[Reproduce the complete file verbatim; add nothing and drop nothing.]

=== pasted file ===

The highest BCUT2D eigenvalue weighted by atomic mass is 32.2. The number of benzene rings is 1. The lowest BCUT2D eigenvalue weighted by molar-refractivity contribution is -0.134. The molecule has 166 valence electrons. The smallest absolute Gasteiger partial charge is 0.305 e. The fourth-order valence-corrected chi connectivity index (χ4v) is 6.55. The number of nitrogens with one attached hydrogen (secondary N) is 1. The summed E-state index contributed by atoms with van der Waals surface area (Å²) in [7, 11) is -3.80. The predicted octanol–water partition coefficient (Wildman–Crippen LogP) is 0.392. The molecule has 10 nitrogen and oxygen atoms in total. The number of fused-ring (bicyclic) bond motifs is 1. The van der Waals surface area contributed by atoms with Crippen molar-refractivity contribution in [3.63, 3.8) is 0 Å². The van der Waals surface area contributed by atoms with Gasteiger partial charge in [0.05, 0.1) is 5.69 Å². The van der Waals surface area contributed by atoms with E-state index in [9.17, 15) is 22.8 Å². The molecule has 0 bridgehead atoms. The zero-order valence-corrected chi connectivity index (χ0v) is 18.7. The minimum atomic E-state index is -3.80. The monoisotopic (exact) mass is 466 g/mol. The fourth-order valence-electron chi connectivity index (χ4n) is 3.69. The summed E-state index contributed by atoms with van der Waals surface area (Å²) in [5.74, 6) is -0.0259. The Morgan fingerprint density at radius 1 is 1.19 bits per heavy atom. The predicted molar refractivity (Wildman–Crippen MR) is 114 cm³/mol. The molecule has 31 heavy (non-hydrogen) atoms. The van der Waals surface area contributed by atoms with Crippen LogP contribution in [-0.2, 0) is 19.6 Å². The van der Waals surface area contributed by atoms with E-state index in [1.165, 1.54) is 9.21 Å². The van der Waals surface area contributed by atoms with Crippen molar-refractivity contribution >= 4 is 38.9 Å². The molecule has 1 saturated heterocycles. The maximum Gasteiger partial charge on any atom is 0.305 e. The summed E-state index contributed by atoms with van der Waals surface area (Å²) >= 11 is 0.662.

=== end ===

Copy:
The highest BCUT2D eigenvalue weighted by atomic mass is 32.2. The number of benzene rings is 1. The lowest BCUT2D eigenvalue weighted by molar-refractivity contribution is -0.134. The molecule has 166 valence electrons. The smallest absolute Gasteiger partial charge is 0.305 e. The fourth-order valence-corrected chi connectivity index (χ4v) is 6.55. The number of nitrogens with one attached hydrogen (secondary N) is 1. The summed E-state index contributed by atoms with van der Waals surface area (Å²) in [7, 11) is -3.80. The predicted octanol–water partition coefficient (Wildman–Crippen LogP) is 0.392. The molecule has 10 nitrogen and oxygen atoms in total. The number of fused-ring (bicyclic) bond motifs is 1. The van der Waals surface area contributed by atoms with Crippen molar-refractivity contribution in [3.63, 3.8) is 0 Å². The van der Waals surface area contributed by atoms with Gasteiger partial charge in [0.05, 0.1) is 5.69 Å². The van der Waals surface area contributed by atoms with E-state index in [9.17, 15) is 22.8 Å². The molecule has 0 bridgehead atoms. The zero-order valence-corrected chi connectivity index (χ0v) is 18.7. The minimum atomic E-state index is -3.80. The monoisotopic (exact) mass is 466 g/mol. The fourth-order valence-electron chi connectivity index (χ4n) is 3.69. The summed E-state index contributed by atoms with van der Waals surface area (Å²) in [5.74, 6) is -0.0259. The Morgan fingerprint density at radius 1 is 1.19 bits per heavy atom. The predicted molar refractivity (Wildman–Crippen MR) is 114 cm³/mol. The molecule has 31 heavy (non-hydrogen) atoms. The van der Waals surface area contributed by atoms with Crippen LogP contribution in [-0.2, 0) is 19.6 Å². The van der Waals surface area contributed by atoms with E-state index in [1.165, 1.54) is 9.21 Å². The van der Waals surface area contributed by atoms with Crippen molar-refractivity contribution >= 4 is 38.9 Å². The molecule has 1 saturated heterocycles. The maximum Gasteiger partial charge on any atom is 0.305 e. The summed E-state index contributed by atoms with van der Waals surface area (Å²) >= 11 is 0.662.